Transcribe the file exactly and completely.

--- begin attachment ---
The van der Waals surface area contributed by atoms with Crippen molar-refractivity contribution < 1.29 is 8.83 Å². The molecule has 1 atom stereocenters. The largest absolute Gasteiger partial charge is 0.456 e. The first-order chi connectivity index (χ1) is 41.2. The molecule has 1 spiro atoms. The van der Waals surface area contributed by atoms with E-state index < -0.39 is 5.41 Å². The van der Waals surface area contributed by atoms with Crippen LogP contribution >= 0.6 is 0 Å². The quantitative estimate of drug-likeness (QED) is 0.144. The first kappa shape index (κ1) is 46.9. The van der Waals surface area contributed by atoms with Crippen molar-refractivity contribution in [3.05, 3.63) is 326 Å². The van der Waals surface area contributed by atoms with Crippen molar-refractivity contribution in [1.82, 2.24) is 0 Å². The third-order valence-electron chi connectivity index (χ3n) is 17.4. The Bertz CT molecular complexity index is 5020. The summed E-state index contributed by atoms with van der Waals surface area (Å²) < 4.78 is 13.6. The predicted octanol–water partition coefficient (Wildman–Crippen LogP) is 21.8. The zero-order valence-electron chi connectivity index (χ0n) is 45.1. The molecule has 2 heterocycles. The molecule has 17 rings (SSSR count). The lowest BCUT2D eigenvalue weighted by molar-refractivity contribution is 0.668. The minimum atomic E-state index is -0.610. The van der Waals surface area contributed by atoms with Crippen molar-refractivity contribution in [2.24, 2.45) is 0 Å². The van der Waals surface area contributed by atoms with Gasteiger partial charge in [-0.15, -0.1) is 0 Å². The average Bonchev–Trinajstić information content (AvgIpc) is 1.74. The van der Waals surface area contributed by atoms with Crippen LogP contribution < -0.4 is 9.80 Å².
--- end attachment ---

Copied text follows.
The van der Waals surface area contributed by atoms with Crippen molar-refractivity contribution < 1.29 is 8.83 Å². The molecule has 1 atom stereocenters. The largest absolute Gasteiger partial charge is 0.456 e. The first-order chi connectivity index (χ1) is 41.2. The molecule has 1 spiro atoms. The van der Waals surface area contributed by atoms with E-state index < -0.39 is 5.41 Å². The van der Waals surface area contributed by atoms with Crippen LogP contribution >= 0.6 is 0 Å². The quantitative estimate of drug-likeness (QED) is 0.144. The first kappa shape index (κ1) is 46.9. The van der Waals surface area contributed by atoms with Crippen molar-refractivity contribution in [3.05, 3.63) is 326 Å². The van der Waals surface area contributed by atoms with Crippen molar-refractivity contribution in [1.82, 2.24) is 0 Å². The third-order valence-electron chi connectivity index (χ3n) is 17.4. The Bertz CT molecular complexity index is 5020. The summed E-state index contributed by atoms with van der Waals surface area (Å²) < 4.78 is 13.6. The predicted octanol–water partition coefficient (Wildman–Crippen LogP) is 21.8. The zero-order valence-electron chi connectivity index (χ0n) is 45.1. The molecule has 2 heterocycles. The molecule has 17 rings (SSSR count). The lowest BCUT2D eigenvalue weighted by molar-refractivity contribution is 0.668. The minimum atomic E-state index is -0.610. The van der Waals surface area contributed by atoms with Crippen molar-refractivity contribution in [2.24, 2.45) is 0 Å². The van der Waals surface area contributed by atoms with Gasteiger partial charge in [-0.15, -0.1) is 0 Å². The average Bonchev–Trinajstić information content (AvgIpc) is 1.74. The van der Waals surface area contributed by atoms with Crippen LogP contribution < -0.4 is 9.80 Å².